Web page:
Goldman Sachs: US stocks have limited room to rise, and the Japanese and Indian stock markets are more favorable

Zhitong Finance ·  Mar 28 08:28

Source: Zhitong Finance

Goldman Sachs Asset Management tends to think that the current valuation of the US stock market is reasonable, but there is limited room for these valuations to rise.

Zhitong Finance learned that Goldman Sachs Asset Management (GSAM) said that given the current macroeconomic context, the US stock market “has limited upside” and investors should look for better opportunities elsewhere. The company indicated that there will be more room for growth in the Indian and Japanese stock markets. On Wednesday, the three major US stock indices closed higher.$S&P 500 Index (.SPX.US)$A new closing record was set.

Over the past two years, in the face of the Federal Reserve's aggressive monetary policy tightening, the US economy unexpectedly remained resilient, breaking expectations of a recession in 2023. Although GSAM's basic prediction is that the Federal Reserve will guide the economy to a soft landing and the US economy will avoid recession, James Ashley, head of international market strategy at GSAM, said on Wednesday that if a recession does occur, it will be this year.

Ashley pointed out, “The Federal Reserve didn't start raising interest rates until March '22, so when we talk about the risk of a recession in 2023, this will assume that monetary policy is transmitted to the real economy very fast. In other words, it's too early. There is usually a lag of about two years in the operation of monetary policy, so if you see a recession, this is an 'if' statement (our base presupposition is that there will be no recession), but if a recession does occur, it will be 2024, not 2023.”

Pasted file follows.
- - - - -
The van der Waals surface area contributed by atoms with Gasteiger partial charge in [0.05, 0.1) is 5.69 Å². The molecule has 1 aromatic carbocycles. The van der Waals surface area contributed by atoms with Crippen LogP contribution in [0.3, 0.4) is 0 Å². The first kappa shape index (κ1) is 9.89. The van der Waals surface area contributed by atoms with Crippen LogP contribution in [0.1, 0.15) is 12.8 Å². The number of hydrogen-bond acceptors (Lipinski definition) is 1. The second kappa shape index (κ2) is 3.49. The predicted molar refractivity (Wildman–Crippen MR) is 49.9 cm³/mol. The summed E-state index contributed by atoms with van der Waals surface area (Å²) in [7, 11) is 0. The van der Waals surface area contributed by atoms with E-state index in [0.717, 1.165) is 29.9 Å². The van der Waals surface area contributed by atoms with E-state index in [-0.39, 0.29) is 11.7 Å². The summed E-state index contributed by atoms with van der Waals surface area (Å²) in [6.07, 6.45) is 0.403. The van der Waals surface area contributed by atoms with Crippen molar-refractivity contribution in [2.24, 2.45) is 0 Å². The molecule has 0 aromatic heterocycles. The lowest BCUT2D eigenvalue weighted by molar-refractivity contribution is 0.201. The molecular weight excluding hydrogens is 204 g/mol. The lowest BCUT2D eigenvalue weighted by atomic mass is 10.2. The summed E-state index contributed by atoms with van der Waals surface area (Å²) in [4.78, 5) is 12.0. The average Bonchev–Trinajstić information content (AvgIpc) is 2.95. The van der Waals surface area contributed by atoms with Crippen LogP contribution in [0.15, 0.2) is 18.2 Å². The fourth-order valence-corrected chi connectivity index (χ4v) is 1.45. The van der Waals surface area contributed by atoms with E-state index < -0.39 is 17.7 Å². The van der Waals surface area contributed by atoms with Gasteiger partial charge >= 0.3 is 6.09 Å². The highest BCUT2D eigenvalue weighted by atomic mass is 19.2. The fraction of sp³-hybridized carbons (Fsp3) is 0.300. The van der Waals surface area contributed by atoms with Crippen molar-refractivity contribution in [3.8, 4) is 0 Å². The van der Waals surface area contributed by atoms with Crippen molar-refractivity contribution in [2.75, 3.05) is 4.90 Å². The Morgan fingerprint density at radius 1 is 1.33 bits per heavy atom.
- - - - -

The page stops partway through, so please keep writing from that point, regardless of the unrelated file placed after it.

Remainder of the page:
At the March meeting, the Federal Reserve kept interest rates unchanged in the target range of 5.25-5.5%. The market currently expects the Fed to cut interest rates by 25 basis points for the first time in June. In light of falling inflation and the economic slowdown, the Federal Reserve began easing its restrictive monetary policy.

Ashley pointed out that for the stock market, “slight weakness is your friend” because the relevant anti-inflationary pressure has enabled the Federal Reserve to start cutting interest rates, but since the market has absorbed many expected easing policies, GSAM still believes that the recent bull market may come to an end. Ashley said, “We do tend to think that the current valuation of the US stock market is reasonable, but there is limited room for these valuations to rise. Better opportunities may be in other markets.”


Ashley said that in terms of emerging markets, GSAM sees India as a “strategic long-term growth story.” “We are seeing many other economies start to slow down due to long-term and cyclical reasons, but in India we are seeing a very significant rise start,” he said. In the foreseeable future, we are seeing an economy where nominal GDP is likely to grow in double digits.”

However, given the recent rebound in the Indian stock market, Ashley acknowledged that people cannot say that the Indian stock market is currently “cheap,” but he insisted that “there is still a lot of room for improvement based on this growth story.”

“I think this is a comprehensive story,” Ashley said. It's not a specific industry, and if you take a look at small and medium stocks in particular, you'll find that there is a huge opportunity to have an alpha effect in this market.”


Most central banks in major economies are deciding when to start cutting interest rates. In contrast, the Bank of Japan raised interest rates for the first time in 17 years last week, finally ending tests of negative interest rates and unconventional easing instruments. These tools were previously designed to re-inflate the world's fourth-largest economy. The Japanese stock market performed strongly in 2023 and this year, but Ashley believes that this major shift in monetary policy means they have more room to rise.

Ashley said, “Japan is a major economy, and inflation is not a problem, but a solution. This is a solution to a 30-year deflation problem. The Bank of Japan's goal now is “not to contain inflationary pressures,” but to “accept them.” From a stock perspective, this meant that the company suddenly had more pricing power. So, when we look at developed markets now, in our opinion, Japan is the most attractive in both the short and long term, so we think Japan still has a lot of room for growth.”


The translation is provided by third-party software.

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